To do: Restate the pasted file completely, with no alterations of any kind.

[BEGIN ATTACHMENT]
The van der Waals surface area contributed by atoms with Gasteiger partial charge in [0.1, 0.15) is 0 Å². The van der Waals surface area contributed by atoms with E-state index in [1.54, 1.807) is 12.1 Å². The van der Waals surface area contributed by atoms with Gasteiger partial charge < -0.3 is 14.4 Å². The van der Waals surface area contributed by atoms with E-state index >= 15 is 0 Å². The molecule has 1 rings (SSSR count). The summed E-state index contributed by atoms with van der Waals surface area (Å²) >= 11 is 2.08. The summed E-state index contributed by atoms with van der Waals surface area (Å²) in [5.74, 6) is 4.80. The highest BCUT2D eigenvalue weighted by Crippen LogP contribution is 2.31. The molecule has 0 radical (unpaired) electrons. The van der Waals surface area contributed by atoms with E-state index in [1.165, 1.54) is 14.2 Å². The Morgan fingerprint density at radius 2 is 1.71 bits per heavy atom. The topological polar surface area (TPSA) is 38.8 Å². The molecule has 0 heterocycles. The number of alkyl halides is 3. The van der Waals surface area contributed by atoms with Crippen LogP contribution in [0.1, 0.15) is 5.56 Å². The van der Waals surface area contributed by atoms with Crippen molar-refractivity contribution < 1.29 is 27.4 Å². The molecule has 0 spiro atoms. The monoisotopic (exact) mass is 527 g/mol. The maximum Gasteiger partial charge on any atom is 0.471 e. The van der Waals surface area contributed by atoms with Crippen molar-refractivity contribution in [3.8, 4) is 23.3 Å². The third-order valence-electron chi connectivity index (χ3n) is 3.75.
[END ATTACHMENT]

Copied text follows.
The van der Waals surface area contributed by atoms with Gasteiger partial charge in [0.1, 0.15) is 0 Å². The van der Waals surface area contributed by atoms with E-state index in [1.54, 1.807) is 12.1 Å². The van der Waals surface area contributed by atoms with Gasteiger partial charge < -0.3 is 14.4 Å². The van der Waals surface area contributed by atoms with E-state index >= 15 is 0 Å². The molecule has 1 rings (SSSR count). The summed E-state index contributed by atoms with van der Waals surface area (Å²) >= 11 is 2.08. The summed E-state index contributed by atoms with van der Waals surface area (Å²) in [5.74, 6) is 4.80. The highest BCUT2D eigenvalue weighted by Crippen LogP contribution is 2.31. The molecule has 0 radical (unpaired) electrons. The van der Waals surface area contributed by atoms with E-state index in [1.165, 1.54) is 14.2 Å². The Morgan fingerprint density at radius 2 is 1.71 bits per heavy atom. The topological polar surface area (TPSA) is 38.8 Å². The molecule has 0 heterocycles. The number of alkyl halides is 3. The van der Waals surface area contributed by atoms with Crippen LogP contribution in [0.1, 0.15) is 5.56 Å². The van der Waals surface area contributed by atoms with Crippen molar-refractivity contribution < 1.29 is 27.4 Å². The molecule has 0 spiro atoms. The monoisotopic (exact) mass is 527 g/mol. The maximum Gasteiger partial charge on any atom is 0.471 e. The van der Waals surface area contributed by atoms with Crippen molar-refractivity contribution in [3.8, 4) is 23.3 Å². The third-order valence-electron chi connectivity index (χ3n) is 3.75.